It is unlawful, pursuant to N.C. Gen. Stat. § 20-12.1(a) for a person to serve as a supervising driver under G.S. 20-7(l) or G.S. 20-11 or as an approved instructor under G.S. 20-7(m) while under the influence of an impairing substance or after having consumed sufficient alcohol to have a concentration of .08 or more.

What is a supervising driver or instructor?

N.C. Gen. Stat. § 20-7(l) permits a person who is at least 18-years-old who has obtained a learner’s permit to operate a motor vehicle over the highways, as long as he or she is accompanied by a person who is licensed to operate the motor vehicle and the person is seated beside him or her.

N.C. Gen. Stat. § 20-11 contains numerous provisions relating to the issuance of varying types of learner’s permits. Depending on the nature of the permit, the young driver licensed pursuant to the permit may only be permitted to operate a motor vehicle over the highways in the company of a “supervising driver.”

N.C. Gen. Stat. § 20-11(k) defines a supervising driver as a parent, grandparent, or guardian of the permit holder or a license holder or responsible person approved by the parent or guardian. The supervising driver must have been licensed for at least five years.

N.C. Gen. Stat. § 20-7(m) provides for the issuance of restricted instruction permits, which allow permit holders to drive a specified type or class of motor vehicle on designated areas and highways and, in some instances, only when an approved instructor is occupying the seat beside the driver.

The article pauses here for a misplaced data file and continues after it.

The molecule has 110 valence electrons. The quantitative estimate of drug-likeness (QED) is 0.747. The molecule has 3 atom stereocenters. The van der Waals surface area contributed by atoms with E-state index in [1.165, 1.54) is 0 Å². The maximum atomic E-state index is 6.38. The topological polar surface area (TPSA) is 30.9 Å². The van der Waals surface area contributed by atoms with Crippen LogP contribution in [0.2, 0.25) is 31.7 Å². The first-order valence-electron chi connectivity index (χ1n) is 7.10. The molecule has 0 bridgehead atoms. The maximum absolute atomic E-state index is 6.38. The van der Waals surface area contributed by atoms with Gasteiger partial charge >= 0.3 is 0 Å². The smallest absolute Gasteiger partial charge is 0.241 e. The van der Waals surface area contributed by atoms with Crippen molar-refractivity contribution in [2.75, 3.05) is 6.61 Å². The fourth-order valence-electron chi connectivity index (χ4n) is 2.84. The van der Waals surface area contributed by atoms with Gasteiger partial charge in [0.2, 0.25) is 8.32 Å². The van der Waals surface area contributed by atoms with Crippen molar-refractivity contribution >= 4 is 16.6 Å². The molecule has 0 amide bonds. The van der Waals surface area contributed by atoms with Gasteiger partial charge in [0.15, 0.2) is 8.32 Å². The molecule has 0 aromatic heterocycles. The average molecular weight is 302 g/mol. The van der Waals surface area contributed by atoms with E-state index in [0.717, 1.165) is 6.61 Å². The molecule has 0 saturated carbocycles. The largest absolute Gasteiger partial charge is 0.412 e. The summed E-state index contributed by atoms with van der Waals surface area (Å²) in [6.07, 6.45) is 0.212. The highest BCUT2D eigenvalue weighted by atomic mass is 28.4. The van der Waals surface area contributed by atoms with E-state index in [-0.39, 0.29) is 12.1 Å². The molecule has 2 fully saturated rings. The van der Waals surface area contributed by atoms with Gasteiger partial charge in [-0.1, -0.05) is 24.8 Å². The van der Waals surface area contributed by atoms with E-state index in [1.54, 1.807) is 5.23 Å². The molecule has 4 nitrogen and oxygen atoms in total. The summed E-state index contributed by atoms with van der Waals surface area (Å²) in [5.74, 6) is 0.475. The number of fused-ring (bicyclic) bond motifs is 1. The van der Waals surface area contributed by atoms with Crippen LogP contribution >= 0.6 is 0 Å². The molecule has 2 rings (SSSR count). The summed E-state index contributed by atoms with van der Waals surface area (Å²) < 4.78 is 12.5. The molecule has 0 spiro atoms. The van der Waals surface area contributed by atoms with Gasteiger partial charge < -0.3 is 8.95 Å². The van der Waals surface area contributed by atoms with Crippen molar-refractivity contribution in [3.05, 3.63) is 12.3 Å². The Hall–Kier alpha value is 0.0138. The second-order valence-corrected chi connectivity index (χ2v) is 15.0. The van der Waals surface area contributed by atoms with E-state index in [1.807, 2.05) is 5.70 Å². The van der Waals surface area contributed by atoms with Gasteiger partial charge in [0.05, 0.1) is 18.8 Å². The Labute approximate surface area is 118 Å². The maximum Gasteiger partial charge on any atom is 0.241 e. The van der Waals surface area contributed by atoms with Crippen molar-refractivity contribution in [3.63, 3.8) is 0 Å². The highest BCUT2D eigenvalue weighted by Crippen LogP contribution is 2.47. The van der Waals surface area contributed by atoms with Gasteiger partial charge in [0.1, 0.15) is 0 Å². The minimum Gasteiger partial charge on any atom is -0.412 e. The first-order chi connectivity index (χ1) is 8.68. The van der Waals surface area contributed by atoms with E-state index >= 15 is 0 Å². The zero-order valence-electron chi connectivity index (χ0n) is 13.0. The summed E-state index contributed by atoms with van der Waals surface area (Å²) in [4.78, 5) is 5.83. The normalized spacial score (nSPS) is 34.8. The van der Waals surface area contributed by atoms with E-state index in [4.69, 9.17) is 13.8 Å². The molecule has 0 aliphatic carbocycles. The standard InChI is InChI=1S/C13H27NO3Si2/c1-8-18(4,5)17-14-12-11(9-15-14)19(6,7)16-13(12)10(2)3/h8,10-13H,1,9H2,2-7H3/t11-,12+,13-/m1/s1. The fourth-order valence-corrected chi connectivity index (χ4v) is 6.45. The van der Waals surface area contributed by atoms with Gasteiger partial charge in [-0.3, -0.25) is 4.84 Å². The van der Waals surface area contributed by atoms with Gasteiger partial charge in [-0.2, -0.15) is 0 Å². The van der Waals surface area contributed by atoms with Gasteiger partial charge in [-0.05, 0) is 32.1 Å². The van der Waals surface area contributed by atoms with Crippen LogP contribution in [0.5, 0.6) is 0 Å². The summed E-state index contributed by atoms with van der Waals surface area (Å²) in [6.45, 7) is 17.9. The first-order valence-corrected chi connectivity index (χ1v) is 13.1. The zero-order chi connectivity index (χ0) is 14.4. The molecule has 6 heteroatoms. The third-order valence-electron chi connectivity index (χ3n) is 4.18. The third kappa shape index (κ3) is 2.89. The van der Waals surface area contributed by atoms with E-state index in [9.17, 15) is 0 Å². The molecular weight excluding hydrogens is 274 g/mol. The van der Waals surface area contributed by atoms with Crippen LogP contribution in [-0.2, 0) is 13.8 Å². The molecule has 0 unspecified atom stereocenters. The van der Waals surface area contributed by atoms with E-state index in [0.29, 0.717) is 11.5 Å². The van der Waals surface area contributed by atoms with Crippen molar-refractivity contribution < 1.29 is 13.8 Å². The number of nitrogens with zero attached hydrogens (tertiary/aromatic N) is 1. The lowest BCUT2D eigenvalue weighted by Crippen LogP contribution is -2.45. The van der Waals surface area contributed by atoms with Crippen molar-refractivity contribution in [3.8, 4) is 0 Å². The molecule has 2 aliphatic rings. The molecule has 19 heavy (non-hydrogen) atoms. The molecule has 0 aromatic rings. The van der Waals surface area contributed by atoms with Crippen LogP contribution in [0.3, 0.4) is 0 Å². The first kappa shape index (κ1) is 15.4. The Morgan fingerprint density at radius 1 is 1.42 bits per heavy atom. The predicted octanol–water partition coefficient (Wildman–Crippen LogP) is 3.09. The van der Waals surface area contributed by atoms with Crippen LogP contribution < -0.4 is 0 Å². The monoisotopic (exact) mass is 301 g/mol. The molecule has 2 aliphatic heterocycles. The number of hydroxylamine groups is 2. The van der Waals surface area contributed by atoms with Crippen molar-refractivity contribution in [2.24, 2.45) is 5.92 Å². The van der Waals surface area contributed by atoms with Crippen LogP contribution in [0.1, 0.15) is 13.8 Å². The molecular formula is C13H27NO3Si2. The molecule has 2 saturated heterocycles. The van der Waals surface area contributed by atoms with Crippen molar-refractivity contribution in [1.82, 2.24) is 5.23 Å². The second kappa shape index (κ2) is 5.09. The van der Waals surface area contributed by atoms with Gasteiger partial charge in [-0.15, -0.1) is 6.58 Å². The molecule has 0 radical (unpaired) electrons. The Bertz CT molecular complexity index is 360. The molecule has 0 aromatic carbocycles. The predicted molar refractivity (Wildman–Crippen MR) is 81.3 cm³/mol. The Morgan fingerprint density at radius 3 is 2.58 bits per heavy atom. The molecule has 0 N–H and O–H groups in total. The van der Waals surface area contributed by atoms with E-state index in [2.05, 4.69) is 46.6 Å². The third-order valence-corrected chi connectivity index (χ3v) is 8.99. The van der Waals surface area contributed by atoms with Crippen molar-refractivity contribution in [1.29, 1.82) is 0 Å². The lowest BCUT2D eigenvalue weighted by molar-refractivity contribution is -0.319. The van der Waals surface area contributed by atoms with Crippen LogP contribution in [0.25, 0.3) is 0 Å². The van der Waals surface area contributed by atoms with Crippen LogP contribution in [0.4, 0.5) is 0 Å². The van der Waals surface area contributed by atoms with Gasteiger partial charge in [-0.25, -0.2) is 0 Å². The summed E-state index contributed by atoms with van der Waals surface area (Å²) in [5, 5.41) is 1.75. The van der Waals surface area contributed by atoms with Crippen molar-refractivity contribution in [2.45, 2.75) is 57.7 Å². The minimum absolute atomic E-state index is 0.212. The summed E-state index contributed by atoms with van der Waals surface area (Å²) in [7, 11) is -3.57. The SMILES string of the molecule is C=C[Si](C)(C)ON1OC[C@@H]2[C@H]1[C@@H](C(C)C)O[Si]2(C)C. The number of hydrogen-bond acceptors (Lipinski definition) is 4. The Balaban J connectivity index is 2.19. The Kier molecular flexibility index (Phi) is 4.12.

In each of these instances, young drivers are permitted to drive in certain, limited circumstances. One of the limitations is that they must drive with a supervisor.

It is important for anyone serving as a supervisor or instructor for a driver holding a permit to understand that generally all of the same rules that apply to a driver apply to a supervisor or instructor. It is unlawful for a permitted driver to operate a motor vehicle while under the influence of an impairing substance; it is likewise unlawful for a person supervising or instructing the permitted driver to undertake such supervision while impaired.

What are the penalties for impaired supervision?

An offense under N.C. Gen. Stat. § 20-12.1(a) is an implied consent offense under G.S. 20-16.2, meaning all of the same rules and procedures providing for the revocation of and institution of restrictions upon a person’s license are applicable.

N.C. Gen. Stat. § 20-35 provides that so-called “impaired supervision” charges are Class 2 misdemeanors. In addition to court costs, any fine imposed, and actions by the Division of Motor Vehicles against a person’s driving privileges, persons convicted of a Class 2 misdemeanor face anywhere from one to sixty days of punishment, depending on a person’s prior record of convictions. A person with no prior convictions may be sentenced to as little as a 1-day suspended jail or community sentence, while a person with five or more prior convictions may face a 60-day active jail term.

What should I do if I have been charged with impaired supervision?

The best thing you can do if you or someone you know is facing a charge of “impaired supervision” is to contact one of our experienced criminal defense attorneys today. Our team of experienced DWI attorneys are fighting on behalf of drivers in courtrooms across the State of North Carolina every day of the week. We understand the process, and we know what we need to do—and what you need to do—to provide the most effective representation and obtain the best result for you under the circumstances. Give us a call at (704) 370-2828 today.